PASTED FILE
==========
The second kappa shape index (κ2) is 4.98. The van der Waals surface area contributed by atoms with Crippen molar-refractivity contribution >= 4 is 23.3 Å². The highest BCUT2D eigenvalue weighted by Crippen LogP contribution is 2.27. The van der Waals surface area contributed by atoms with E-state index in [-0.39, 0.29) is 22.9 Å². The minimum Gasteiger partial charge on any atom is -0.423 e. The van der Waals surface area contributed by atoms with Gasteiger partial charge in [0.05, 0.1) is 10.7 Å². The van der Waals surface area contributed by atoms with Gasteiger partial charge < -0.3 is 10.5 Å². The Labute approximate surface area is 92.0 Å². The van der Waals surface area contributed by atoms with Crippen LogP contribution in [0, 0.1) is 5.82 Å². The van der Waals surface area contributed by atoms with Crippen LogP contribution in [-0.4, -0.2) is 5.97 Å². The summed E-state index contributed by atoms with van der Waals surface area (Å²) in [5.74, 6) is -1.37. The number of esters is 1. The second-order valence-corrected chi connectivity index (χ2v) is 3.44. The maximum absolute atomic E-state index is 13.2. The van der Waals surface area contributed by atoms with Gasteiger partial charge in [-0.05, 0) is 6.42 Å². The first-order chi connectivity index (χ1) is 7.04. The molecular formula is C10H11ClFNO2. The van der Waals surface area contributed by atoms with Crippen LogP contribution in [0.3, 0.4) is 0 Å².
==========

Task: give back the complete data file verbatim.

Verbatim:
The second kappa shape index (κ2) is 4.98. The van der Waals surface area contributed by atoms with Crippen molar-refractivity contribution >= 4 is 23.3 Å². The highest BCUT2D eigenvalue weighted by Crippen LogP contribution is 2.27. The van der Waals surface area contributed by atoms with E-state index in [-0.39, 0.29) is 22.9 Å². The minimum Gasteiger partial charge on any atom is -0.423 e. The van der Waals surface area contributed by atoms with Gasteiger partial charge in [0.05, 0.1) is 10.7 Å². The van der Waals surface area contributed by atoms with Gasteiger partial charge < -0.3 is 10.5 Å². The Labute approximate surface area is 92.0 Å². The van der Waals surface area contributed by atoms with Crippen LogP contribution in [0, 0.1) is 5.82 Å². The van der Waals surface area contributed by atoms with Crippen LogP contribution in [-0.4, -0.2) is 5.97 Å². The summed E-state index contributed by atoms with van der Waals surface area (Å²) in [5.74, 6) is -1.37. The number of esters is 1. The second-order valence-corrected chi connectivity index (χ2v) is 3.44. The maximum absolute atomic E-state index is 13.2. The van der Waals surface area contributed by atoms with Gasteiger partial charge in [-0.05, 0) is 6.42 Å². The first-order chi connectivity index (χ1) is 7.04. The molecular formula is C10H11ClFNO2. The van der Waals surface area contributed by atoms with Crippen LogP contribution in [0.3, 0.4) is 0 Å².